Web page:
• Boosting sexual desire and performance – this is a function of the brain and good blood flow.

• Providing energy and vitality – this general improvement in health may also boost fertility.

• Delaying physical signs of aging – great looking skin for instance from great blood circulation.

• Minimises worrisome changes that may accompany menopause and andropause.

Cocoa has been described as helping to fight stress and who wouldn’t want to down a cup of warm cocoa before or after a fast paced day.

Well the magnesium in cocoa may be beneficial to those with various challenges during their menses. In a fast paced world taking a break to sip a warm mug of cocoa gives you time to catch your breath and manage stress especially if you picture all the great things happening in your body.

Years ago when I was studying in Medical School, some of my colleagues had the benefit of eating chocolate (for free) and using a chewing stick to clean their teeth as part of research to determine the benefits of cocoa (and chocolate I guess) on teeth.

I believe the outcome was that cocoa prevents dental decay to a large extent. That does not give you the license to avoid taking care of your mouth and teeth just because you drink a little cup of cocoa a day. You may end up with hardly any teeth and be sentenced to meals of “koko sakora” (porridge with no additives and not even bread).

Cocoa has even been linked to a reduction in the risk factors for diabetes, a disease which is itself a major risk factor for heart and blood vessel (cardiovascular) diseases. I believe more work is going on in this area. People who have lost appetite markedly such as those battling cancer have had cocoa powder sprinkled on their meals especially the fluid ones and it has helped them to eat better.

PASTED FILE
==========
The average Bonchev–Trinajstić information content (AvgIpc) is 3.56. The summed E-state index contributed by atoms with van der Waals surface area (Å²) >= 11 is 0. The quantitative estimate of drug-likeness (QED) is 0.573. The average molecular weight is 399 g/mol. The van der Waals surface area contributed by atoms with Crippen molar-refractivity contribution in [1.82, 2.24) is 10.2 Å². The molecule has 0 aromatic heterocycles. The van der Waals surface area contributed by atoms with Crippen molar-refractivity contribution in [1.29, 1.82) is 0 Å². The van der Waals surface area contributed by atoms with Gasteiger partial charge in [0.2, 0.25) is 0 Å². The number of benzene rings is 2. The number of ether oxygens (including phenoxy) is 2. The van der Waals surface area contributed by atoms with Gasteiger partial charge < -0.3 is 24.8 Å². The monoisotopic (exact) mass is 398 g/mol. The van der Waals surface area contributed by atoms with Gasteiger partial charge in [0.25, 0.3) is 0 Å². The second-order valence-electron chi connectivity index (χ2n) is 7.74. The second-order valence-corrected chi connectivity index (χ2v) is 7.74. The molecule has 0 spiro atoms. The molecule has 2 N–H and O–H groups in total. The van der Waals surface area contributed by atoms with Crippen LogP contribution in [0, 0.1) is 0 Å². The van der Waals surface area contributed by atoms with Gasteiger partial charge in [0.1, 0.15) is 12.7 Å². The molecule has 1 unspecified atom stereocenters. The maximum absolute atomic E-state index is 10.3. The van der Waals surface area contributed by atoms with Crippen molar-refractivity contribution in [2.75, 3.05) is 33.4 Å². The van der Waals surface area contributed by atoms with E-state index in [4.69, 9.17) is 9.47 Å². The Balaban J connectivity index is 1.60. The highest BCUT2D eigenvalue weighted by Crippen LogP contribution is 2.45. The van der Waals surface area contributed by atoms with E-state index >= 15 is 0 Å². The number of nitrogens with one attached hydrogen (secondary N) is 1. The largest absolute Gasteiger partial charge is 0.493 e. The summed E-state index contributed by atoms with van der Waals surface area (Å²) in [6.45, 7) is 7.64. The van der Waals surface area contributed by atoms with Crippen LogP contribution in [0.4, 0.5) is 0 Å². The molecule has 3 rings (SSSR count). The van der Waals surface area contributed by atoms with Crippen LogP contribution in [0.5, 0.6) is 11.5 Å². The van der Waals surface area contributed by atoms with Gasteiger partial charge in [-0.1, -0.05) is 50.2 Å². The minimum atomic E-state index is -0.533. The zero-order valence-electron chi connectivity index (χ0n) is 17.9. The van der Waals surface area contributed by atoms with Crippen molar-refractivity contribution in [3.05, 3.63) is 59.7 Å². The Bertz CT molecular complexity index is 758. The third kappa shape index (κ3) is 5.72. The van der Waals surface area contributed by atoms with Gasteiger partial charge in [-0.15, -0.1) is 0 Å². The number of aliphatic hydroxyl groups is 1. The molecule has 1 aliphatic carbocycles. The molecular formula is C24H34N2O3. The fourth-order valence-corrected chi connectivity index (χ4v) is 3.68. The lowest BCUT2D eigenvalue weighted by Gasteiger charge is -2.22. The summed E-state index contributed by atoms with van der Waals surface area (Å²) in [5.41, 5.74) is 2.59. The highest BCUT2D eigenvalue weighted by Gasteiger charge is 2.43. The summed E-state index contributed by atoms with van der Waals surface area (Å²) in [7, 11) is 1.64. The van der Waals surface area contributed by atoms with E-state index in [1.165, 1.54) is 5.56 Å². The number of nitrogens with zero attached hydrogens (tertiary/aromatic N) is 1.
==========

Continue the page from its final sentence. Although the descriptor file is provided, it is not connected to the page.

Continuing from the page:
Even the husk of cocoa is reported to have been used in preparations that help in the management of constipation especially in children. This function may be attributed to the fibre content. Dear reader do not try any funny concoctions please, limit yourself to a pure cocoa drink a day, or a regular treat of a cube of dark chocolate.

I also came across an ingenious way of using cocoa: to encourage people to buy books or at least pick them to read “cocoa-fragrance” was sprinkled on books and the effects were amazing.

Chocolate has been associated with romance for centuries and at the centre of this is the heart. Well now we are discovering that the cocoa in chocolate is heart-friendly. Enjoy cocoa products, especially those with minimal refining. Consume in moderation and remember that it does not replace exercising but complements it, neither is it a substitute for your medication but rather it acts as a supplement.

It is time for another Cocoa Festival and continuous campaign for consumption of less refined cocoa products to bring smiles to our face, happiness to our heart and warmth to our soul.

As always, laugh often, walk and pray everyday and remember it's a priceless gift to know your numbers (blood sugar, blood pressure, blood cholesterol, BMI).

Dr. Kojo Cobba Essel is a medical doctor, holds an MBA and is ISSA certified in exercise therapy and fitness nutrition.

Thought for the week – “imagine your food as part of your body, and let that inform your choices. Do you want to be built of and powered by junk food?”

Reference

1. Information from National Committee For The Promotion Of Cocoa Consumption

2. www.webmd.com

3. www.mayoclinic.com

Columnist: Essel, Kojo Cobba